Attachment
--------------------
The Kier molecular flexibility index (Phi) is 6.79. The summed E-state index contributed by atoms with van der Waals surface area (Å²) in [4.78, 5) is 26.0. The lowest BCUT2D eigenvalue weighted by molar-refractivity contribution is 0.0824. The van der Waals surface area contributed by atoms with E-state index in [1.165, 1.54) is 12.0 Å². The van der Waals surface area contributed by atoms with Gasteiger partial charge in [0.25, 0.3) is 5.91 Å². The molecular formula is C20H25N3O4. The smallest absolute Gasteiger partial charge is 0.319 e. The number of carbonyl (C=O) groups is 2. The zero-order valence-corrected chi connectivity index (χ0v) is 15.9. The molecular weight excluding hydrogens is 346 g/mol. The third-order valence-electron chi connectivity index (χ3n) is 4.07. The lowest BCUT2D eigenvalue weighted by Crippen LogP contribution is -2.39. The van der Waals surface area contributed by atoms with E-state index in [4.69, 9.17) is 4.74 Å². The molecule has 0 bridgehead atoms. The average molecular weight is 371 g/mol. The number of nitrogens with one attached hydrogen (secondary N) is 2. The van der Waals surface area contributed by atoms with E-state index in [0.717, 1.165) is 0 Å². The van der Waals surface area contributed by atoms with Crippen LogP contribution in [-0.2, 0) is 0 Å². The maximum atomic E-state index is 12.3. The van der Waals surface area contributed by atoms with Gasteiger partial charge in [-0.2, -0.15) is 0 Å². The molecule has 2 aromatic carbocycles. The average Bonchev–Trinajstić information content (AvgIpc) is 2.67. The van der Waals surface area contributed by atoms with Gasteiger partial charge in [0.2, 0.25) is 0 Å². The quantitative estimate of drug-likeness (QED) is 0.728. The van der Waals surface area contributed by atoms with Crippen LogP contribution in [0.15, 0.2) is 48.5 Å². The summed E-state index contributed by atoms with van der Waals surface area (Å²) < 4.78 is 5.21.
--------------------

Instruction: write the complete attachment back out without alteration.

The Kier molecular flexibility index (Phi) is 6.79. The summed E-state index contributed by atoms with van der Waals surface area (Å²) in [4.78, 5) is 26.0. The lowest BCUT2D eigenvalue weighted by molar-refractivity contribution is 0.0824. The van der Waals surface area contributed by atoms with E-state index in [1.165, 1.54) is 12.0 Å². The van der Waals surface area contributed by atoms with Gasteiger partial charge in [0.25, 0.3) is 5.91 Å². The molecular formula is C20H25N3O4. The smallest absolute Gasteiger partial charge is 0.319 e. The number of carbonyl (C=O) groups is 2. The zero-order valence-corrected chi connectivity index (χ0v) is 15.9. The molecular weight excluding hydrogens is 346 g/mol. The third-order valence-electron chi connectivity index (χ3n) is 4.07. The lowest BCUT2D eigenvalue weighted by Crippen LogP contribution is -2.39. The van der Waals surface area contributed by atoms with E-state index in [4.69, 9.17) is 4.74 Å². The molecule has 0 bridgehead atoms. The average molecular weight is 371 g/mol. The number of nitrogens with one attached hydrogen (secondary N) is 2. The van der Waals surface area contributed by atoms with E-state index in [0.717, 1.165) is 0 Å². The van der Waals surface area contributed by atoms with Crippen LogP contribution in [-0.2, 0) is 0 Å². The maximum atomic E-state index is 12.3. The van der Waals surface area contributed by atoms with Gasteiger partial charge in [-0.2, -0.15) is 0 Å². The molecule has 2 aromatic carbocycles. The average Bonchev–Trinajstić information content (AvgIpc) is 2.67. The van der Waals surface area contributed by atoms with Gasteiger partial charge in [0.2, 0.25) is 0 Å². The quantitative estimate of drug-likeness (QED) is 0.728. The van der Waals surface area contributed by atoms with Crippen LogP contribution in [0.15, 0.2) is 48.5 Å². The summed E-state index contributed by atoms with van der Waals surface area (Å²) < 4.78 is 5.21.